1. Norm

      Your analysis and sequencing are spot on, BUT, I can’t help feeling that Democrats all across the board would have had a better 2016 if only they did not insist on tying their fortunes to hideously unattractive Hillary.

      1. NotTimothyGeithner

        I think HIllary’s celebrity and expectation she was an unstoppable juggernaut protected her from being questioned in the media. For too many people the idea Hillary was unequally qualified instead of a disaster of candidate was a certainty. The media around the country would not protect Cuomo the way they covered for Hillary.

    2. Darius

      Mostly agree but Obama stopped at bailing out Wall Street because to him they’re the only people who mattered. Working class people either don’t exist for him or he bought the neoliberal line that government shouldn’t interfere in the free market to help them. He overrode this reasoning for the elite because he really cares about them.

      1. NotTimothyGeithner

        Obama’s intent is irrelevant. Only the perceived broken promise matters.

        Krugthullu wrote several columns about healthcare and the stimulus with the warning that they need to be big because failures will raise questions about the competence/intent of the electeds who voted for it, leading to electoral consequences which would end the ability to fix it, leaving the party responsible on the hook for bad consequences even if they wanted to fix them.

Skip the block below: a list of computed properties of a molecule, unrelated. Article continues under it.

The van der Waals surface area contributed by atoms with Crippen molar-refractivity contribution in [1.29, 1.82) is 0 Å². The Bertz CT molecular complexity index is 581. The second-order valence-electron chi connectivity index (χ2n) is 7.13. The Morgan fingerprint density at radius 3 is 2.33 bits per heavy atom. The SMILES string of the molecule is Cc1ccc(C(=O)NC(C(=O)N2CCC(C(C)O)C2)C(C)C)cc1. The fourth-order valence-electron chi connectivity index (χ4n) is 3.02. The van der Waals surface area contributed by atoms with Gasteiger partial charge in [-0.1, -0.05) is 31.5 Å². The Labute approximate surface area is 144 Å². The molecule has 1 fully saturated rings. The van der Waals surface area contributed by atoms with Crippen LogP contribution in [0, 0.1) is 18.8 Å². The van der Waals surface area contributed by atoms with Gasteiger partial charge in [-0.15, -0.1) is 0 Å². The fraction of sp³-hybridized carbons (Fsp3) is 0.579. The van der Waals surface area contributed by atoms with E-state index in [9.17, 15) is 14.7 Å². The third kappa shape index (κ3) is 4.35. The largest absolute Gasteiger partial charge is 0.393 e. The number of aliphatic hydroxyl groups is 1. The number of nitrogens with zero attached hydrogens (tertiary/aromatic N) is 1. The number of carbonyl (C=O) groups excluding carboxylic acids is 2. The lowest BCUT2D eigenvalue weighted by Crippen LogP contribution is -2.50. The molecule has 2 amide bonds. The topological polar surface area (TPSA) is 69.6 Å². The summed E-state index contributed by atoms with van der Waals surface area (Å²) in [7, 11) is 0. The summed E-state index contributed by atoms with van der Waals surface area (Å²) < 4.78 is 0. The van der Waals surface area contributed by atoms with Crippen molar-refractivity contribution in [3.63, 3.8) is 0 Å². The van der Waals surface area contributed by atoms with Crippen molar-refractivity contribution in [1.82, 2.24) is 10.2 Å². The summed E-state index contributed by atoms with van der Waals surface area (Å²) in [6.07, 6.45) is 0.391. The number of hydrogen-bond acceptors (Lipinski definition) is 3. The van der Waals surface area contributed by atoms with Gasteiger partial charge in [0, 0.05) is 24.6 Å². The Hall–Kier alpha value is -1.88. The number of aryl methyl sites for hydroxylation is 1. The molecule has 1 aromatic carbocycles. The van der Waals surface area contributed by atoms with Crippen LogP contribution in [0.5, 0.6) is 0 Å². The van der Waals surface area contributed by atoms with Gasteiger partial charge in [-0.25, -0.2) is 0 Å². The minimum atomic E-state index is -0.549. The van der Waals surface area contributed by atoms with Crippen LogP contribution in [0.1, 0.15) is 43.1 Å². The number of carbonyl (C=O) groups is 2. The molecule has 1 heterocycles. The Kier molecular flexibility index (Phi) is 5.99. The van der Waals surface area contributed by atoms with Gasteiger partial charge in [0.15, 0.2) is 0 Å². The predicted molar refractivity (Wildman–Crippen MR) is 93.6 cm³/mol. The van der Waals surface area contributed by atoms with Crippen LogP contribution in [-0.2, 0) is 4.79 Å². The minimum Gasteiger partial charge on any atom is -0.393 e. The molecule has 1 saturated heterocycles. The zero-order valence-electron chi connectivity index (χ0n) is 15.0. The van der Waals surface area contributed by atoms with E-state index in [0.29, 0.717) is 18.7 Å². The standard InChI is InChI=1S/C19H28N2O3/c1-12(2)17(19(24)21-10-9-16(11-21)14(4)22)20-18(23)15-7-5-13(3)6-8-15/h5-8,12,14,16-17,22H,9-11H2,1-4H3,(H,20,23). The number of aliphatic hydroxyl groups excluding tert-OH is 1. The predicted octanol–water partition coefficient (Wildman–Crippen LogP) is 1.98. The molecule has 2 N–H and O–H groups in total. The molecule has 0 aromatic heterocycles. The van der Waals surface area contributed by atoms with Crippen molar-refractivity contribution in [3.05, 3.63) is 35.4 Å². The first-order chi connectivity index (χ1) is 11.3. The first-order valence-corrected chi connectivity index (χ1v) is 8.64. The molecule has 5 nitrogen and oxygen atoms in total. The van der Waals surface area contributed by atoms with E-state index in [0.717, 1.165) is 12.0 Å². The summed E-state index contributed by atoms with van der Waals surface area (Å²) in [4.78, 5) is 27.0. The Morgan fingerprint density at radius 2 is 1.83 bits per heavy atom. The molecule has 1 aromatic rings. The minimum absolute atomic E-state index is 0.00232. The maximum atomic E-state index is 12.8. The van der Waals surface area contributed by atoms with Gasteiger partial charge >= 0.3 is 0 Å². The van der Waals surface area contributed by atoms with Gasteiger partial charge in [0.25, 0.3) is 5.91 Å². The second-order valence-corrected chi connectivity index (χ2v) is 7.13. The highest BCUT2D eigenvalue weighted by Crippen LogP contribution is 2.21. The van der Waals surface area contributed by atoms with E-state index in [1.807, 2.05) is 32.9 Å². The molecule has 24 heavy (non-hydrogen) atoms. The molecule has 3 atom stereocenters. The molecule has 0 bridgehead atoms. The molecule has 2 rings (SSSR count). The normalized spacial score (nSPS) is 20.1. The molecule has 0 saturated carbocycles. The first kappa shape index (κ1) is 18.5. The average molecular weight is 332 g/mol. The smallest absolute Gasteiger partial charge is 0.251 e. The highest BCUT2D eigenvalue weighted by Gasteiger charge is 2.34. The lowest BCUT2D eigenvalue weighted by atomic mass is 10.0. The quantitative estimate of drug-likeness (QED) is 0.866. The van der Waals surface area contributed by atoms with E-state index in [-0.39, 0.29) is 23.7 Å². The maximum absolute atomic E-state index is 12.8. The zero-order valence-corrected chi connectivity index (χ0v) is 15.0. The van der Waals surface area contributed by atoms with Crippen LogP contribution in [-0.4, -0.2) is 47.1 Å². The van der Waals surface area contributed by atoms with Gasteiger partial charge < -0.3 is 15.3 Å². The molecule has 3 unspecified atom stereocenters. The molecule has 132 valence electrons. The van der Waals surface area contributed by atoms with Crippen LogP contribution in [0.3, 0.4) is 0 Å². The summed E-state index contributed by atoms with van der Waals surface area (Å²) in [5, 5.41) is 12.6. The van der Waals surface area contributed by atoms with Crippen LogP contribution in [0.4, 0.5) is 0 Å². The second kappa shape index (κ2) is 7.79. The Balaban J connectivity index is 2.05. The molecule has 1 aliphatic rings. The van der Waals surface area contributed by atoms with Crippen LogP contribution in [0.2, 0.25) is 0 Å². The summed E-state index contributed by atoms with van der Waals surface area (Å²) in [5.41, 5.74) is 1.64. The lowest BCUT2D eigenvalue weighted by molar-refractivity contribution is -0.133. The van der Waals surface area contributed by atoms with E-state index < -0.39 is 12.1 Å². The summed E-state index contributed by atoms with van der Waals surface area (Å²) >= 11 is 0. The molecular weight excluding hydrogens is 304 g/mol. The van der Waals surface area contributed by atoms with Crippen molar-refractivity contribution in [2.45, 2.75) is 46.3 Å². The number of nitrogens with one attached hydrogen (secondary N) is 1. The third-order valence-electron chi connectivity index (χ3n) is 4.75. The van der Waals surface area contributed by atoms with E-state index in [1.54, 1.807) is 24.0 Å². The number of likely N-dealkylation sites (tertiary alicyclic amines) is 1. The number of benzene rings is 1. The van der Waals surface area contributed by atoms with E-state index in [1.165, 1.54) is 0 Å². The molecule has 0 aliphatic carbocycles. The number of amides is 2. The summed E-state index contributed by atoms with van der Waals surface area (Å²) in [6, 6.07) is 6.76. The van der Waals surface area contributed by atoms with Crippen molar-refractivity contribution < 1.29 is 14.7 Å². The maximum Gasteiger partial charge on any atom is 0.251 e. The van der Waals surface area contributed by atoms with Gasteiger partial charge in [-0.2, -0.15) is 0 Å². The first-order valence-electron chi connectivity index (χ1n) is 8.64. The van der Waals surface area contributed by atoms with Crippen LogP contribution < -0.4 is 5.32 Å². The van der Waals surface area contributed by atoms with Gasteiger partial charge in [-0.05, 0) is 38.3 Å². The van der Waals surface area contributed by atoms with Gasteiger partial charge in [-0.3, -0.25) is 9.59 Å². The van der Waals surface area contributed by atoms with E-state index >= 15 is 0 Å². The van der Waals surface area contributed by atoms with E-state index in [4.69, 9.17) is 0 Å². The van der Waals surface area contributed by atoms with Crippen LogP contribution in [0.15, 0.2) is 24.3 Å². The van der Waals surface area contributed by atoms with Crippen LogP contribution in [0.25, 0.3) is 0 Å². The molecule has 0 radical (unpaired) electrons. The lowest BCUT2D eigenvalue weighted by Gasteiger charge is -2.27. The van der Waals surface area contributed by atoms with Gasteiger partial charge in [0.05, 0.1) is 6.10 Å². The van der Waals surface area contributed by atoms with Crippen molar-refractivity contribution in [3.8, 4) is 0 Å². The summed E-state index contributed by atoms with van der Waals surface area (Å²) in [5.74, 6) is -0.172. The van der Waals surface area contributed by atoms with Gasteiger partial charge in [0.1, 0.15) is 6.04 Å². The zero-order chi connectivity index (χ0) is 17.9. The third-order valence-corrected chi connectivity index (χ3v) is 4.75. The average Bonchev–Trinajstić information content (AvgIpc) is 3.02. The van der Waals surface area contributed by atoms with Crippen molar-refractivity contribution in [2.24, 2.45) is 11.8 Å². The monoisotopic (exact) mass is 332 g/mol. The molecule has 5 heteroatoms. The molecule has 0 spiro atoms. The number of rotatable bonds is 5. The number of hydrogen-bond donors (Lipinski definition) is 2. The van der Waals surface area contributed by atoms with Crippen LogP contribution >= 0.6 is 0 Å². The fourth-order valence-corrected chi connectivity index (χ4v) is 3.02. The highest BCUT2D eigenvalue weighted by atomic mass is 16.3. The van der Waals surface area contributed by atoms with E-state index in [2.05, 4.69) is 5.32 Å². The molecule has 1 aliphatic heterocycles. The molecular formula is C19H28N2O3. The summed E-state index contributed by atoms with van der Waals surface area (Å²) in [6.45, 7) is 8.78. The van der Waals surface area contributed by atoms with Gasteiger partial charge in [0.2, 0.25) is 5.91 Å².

1. Lambert Strether Post author

      There aren’t a lot of specific domestic programs mentioned in the post, which is what I expected (since a “police state” is by definition directed at the citizens of that state). One tendency liberal Democrats have is to point to some bad (undeniably bad) thing Trump is doing, while ignoring how Obama (and the now rehabilitated George W. Bush) either did the same thing or created the conditions for what Trump is doing. It’s like they built the car, assumed they’d always have the keys, and then scream because they don’t like the direction Trump is driving it). Uncharacteristic lack of focus by Johnston.

      1. Tom Moody

        Yes, many blogs I read complain about [ongoing political evil] and stick “in the age of Trump” into the headline. Juan Cole is especially bad at this.

        1. Swamp Yankee